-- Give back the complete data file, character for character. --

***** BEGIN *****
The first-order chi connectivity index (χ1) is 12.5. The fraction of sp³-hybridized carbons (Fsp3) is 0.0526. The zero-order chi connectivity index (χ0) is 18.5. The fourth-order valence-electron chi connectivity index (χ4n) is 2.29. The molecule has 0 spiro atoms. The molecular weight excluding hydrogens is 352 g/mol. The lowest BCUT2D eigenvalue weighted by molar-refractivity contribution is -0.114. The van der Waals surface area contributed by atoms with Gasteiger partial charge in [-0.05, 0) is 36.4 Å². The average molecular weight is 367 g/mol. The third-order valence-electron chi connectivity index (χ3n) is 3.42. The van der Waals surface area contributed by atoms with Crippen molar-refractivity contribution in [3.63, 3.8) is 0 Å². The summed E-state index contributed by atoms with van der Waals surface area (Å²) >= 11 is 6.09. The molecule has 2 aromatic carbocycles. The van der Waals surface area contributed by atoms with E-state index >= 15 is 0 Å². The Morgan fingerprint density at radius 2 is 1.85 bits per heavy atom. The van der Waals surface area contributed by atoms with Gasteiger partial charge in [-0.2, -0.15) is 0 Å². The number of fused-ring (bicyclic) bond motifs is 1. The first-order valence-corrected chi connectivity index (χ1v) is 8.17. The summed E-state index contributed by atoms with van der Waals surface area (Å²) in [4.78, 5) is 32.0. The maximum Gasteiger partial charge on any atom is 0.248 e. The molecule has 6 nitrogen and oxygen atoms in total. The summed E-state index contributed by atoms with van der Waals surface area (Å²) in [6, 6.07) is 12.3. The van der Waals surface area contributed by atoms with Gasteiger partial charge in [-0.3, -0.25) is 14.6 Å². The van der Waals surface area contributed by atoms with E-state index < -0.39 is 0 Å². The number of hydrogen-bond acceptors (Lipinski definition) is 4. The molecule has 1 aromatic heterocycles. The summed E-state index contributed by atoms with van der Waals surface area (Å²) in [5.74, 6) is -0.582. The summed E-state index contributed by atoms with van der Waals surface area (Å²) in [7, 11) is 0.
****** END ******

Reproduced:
The first-order chi connectivity index (χ1) is 12.5. The fraction of sp³-hybridized carbons (Fsp3) is 0.0526. The zero-order chi connectivity index (χ0) is 18.5. The fourth-order valence-electron chi connectivity index (χ4n) is 2.29. The molecule has 0 spiro atoms. The molecular weight excluding hydrogens is 352 g/mol. The lowest BCUT2D eigenvalue weighted by molar-refractivity contribution is -0.114. The van der Waals surface area contributed by atoms with Gasteiger partial charge in [-0.05, 0) is 36.4 Å². The average molecular weight is 367 g/mol. The third-order valence-electron chi connectivity index (χ3n) is 3.42. The van der Waals surface area contributed by atoms with Crippen molar-refractivity contribution in [3.63, 3.8) is 0 Å². The summed E-state index contributed by atoms with van der Waals surface area (Å²) >= 11 is 6.09. The molecule has 2 aromatic carbocycles. The van der Waals surface area contributed by atoms with E-state index >= 15 is 0 Å². The Morgan fingerprint density at radius 2 is 1.85 bits per heavy atom. The van der Waals surface area contributed by atoms with Gasteiger partial charge in [-0.2, -0.15) is 0 Å². The number of fused-ring (bicyclic) bond motifs is 1. The first-order valence-corrected chi connectivity index (χ1v) is 8.17. The summed E-state index contributed by atoms with van der Waals surface area (Å²) in [4.78, 5) is 32.0. The maximum Gasteiger partial charge on any atom is 0.248 e. The molecule has 6 nitrogen and oxygen atoms in total. The summed E-state index contributed by atoms with van der Waals surface area (Å²) in [6, 6.07) is 12.3. The van der Waals surface area contributed by atoms with Gasteiger partial charge in [-0.3, -0.25) is 14.6 Å². The van der Waals surface area contributed by atoms with E-state index < -0.39 is 0 Å². The number of hydrogen-bond acceptors (Lipinski definition) is 4. The molecule has 1 aromatic heterocycles. The summed E-state index contributed by atoms with van der Waals surface area (Å²) in [5.74, 6) is -0.582. The summed E-state index contributed by atoms with van der Waals surface area (Å²) in [7, 11) is 0.